Germany and Ukraine sign ‘long term’ security deal

Aprilia Rine

Germany and Ukraine sign ‘long term’ security deal

Ukrainian President Vladimir Zelensky has said the agreement proves “Ukraine will be in NATO”

German Chancellor Olaf Scholz and Ukrainian President Vladimir Zelensky have signed a security pact under which Berlin will supply Kiev with military and economic aid for another ten years.

Inked on Friday, the 10-page agreement commits Germany to providing “unwavering support for Ukraine for as long as it takes in order to help Ukraine defend itself” and restore its 1991 borders. In addition to retaking the regions of Donetsk, Lugansk, Kherson, and Zaporozhye, this feat would also involve the seizure of Crimea from Russia, which some American officials and Kiev’s former military chief view as next to impossible.

On top of military aid, the plan binds Germany to training Ukrainian police officers, transferring weapons manufacturing technology, paying for green energy projects, and a range of other efforts to help the Ukrainian government “continue providing services to its people”

Speaking at a ceremony in Berlin, Zelensky said that the details of the agreement “are very specific and involve long-term support,” and that the pact proves that one day “Ukraine will be in NATO.”

Germany is Ukraine’s second-largest Western backer, behind only the US. To date, Berlin has given Kiev €22 billion ($23.7 billion) in assistance, including €17.7 billion in military aid, according to figures compiled by the Kiel Institute for the World Economy. When aid transferred via the EU is included, Germany has handed over a total of €28 billion to Ukraine, Scholz said on Friday.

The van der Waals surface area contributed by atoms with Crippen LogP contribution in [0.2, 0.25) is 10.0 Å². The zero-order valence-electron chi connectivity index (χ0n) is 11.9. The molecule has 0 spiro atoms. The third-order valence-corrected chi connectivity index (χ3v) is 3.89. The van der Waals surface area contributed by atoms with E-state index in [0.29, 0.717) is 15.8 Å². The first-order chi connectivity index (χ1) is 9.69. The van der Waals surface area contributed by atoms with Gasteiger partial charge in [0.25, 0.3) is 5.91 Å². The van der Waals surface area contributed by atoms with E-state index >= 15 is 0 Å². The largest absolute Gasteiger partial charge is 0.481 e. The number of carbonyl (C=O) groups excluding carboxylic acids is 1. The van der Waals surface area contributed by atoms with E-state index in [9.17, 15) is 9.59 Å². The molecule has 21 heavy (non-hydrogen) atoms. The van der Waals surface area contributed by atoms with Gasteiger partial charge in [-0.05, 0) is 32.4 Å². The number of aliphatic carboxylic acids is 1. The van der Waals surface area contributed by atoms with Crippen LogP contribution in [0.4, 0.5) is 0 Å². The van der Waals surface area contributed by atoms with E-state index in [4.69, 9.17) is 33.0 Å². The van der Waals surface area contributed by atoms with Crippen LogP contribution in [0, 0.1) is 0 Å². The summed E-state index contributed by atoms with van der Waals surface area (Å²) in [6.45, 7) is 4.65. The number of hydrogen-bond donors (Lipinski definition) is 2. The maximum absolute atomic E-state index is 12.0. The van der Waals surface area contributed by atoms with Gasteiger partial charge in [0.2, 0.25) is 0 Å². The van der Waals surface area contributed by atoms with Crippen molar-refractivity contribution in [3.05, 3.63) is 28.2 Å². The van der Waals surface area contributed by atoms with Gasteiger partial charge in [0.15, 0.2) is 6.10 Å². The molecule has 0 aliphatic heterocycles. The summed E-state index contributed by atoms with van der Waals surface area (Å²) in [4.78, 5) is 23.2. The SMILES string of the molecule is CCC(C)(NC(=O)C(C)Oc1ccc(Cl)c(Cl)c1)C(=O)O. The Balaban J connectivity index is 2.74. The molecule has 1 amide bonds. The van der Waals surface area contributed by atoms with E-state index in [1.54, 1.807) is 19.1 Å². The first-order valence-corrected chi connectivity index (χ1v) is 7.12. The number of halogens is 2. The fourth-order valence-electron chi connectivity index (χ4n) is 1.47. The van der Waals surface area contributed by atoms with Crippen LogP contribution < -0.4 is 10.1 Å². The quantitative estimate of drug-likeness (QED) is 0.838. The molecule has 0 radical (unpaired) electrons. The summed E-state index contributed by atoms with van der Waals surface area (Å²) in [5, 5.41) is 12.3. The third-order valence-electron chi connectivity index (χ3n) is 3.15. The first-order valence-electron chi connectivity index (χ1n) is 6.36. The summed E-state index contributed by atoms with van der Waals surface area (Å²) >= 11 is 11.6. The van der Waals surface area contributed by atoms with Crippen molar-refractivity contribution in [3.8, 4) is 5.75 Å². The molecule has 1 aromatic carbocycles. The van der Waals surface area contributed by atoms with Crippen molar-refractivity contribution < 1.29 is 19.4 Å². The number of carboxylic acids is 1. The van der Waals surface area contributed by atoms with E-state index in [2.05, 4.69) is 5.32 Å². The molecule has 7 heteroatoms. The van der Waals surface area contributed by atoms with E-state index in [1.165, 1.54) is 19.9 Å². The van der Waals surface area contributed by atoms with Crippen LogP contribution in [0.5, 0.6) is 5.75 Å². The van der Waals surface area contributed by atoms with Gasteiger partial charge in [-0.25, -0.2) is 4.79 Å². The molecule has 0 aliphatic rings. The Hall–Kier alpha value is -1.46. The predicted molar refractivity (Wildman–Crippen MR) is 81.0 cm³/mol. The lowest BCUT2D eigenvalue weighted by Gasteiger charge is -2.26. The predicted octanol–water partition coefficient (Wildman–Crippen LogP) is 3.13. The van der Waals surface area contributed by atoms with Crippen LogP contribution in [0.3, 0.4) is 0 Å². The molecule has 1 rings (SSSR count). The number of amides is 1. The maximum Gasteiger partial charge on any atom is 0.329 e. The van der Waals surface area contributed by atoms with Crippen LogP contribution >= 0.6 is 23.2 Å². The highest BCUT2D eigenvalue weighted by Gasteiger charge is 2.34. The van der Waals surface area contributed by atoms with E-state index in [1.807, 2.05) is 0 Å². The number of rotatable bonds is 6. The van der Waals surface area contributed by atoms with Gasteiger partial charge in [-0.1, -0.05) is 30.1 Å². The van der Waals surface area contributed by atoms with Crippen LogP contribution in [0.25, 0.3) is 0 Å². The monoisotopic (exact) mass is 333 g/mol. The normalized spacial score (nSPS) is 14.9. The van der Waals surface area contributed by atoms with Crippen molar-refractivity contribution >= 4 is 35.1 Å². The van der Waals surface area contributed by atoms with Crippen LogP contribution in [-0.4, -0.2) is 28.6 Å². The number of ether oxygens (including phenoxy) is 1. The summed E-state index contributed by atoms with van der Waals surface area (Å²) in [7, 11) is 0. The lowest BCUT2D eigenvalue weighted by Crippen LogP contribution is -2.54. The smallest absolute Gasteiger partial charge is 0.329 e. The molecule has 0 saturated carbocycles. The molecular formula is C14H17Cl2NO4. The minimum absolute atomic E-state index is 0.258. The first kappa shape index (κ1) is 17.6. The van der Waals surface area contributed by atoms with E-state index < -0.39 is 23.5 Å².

In addition to signing the decade-long pledge to Ukraine, Scholz announced a new package of military aid worth €1.1 billion. It will include 36 self-propelled howitzers, 120,000 artillery shells, and additional ammunition for Ukraine’s German-provided Iris-T air defense systems.

READ MORE: Most Germans against Ukraine joining EU – poll

Germany’s outlay has hurt its own military readiness, with the New York Times reporting in November that training exercises are routinely canceled due to ammunition shortages, while German soldiers have yet to fire their latest howitzers, all of which have been sent to Ukraine.

Scholz’s decision to sanction Russian energy imports has also hammered the German economy, with industrial output falling by 2% last year, while the entire economy shrank by 0.3% in the same time period, according to the country’s Federal Statistical Office. One in three German manufacturers is currently considering moving abroad, Federation of German Industries (BDI) chief Siegfried Russwurm told Bild on Saturday, citing persistent inflation and high energy costs. 

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